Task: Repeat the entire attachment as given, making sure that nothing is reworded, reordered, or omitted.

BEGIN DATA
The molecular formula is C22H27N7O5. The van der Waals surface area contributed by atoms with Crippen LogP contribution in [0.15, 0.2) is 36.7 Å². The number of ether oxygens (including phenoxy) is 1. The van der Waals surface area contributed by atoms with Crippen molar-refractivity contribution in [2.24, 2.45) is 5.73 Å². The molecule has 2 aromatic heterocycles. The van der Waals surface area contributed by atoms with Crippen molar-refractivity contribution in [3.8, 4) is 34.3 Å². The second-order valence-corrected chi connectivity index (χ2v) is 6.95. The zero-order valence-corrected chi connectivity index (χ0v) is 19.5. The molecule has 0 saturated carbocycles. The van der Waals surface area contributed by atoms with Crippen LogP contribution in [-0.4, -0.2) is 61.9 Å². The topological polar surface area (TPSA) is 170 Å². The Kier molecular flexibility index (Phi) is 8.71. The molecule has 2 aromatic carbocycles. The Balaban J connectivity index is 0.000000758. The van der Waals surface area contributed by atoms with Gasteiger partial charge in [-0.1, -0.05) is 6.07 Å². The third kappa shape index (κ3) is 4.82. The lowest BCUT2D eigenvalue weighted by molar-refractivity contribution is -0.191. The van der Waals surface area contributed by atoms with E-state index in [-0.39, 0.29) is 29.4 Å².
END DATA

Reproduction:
The molecular formula is C22H27N7O5. The van der Waals surface area contributed by atoms with Crippen LogP contribution in [0.15, 0.2) is 36.7 Å². The number of ether oxygens (including phenoxy) is 1. The van der Waals surface area contributed by atoms with Crippen molar-refractivity contribution in [2.24, 2.45) is 5.73 Å². The molecule has 2 aromatic heterocycles. The van der Waals surface area contributed by atoms with Crippen molar-refractivity contribution in [3.8, 4) is 34.3 Å². The second-order valence-corrected chi connectivity index (χ2v) is 6.95. The zero-order valence-corrected chi connectivity index (χ0v) is 19.5. The molecule has 0 saturated carbocycles. The van der Waals surface area contributed by atoms with Crippen LogP contribution in [-0.4, -0.2) is 61.9 Å². The topological polar surface area (TPSA) is 170 Å². The Kier molecular flexibility index (Phi) is 8.71. The molecule has 2 aromatic carbocycles. The Balaban J connectivity index is 0.000000758. The van der Waals surface area contributed by atoms with Gasteiger partial charge in [-0.1, -0.05) is 6.07 Å². The third kappa shape index (κ3) is 4.82. The lowest BCUT2D eigenvalue weighted by molar-refractivity contribution is -0.191. The van der Waals surface area contributed by atoms with E-state index in [-0.39, 0.29) is 29.4 Å².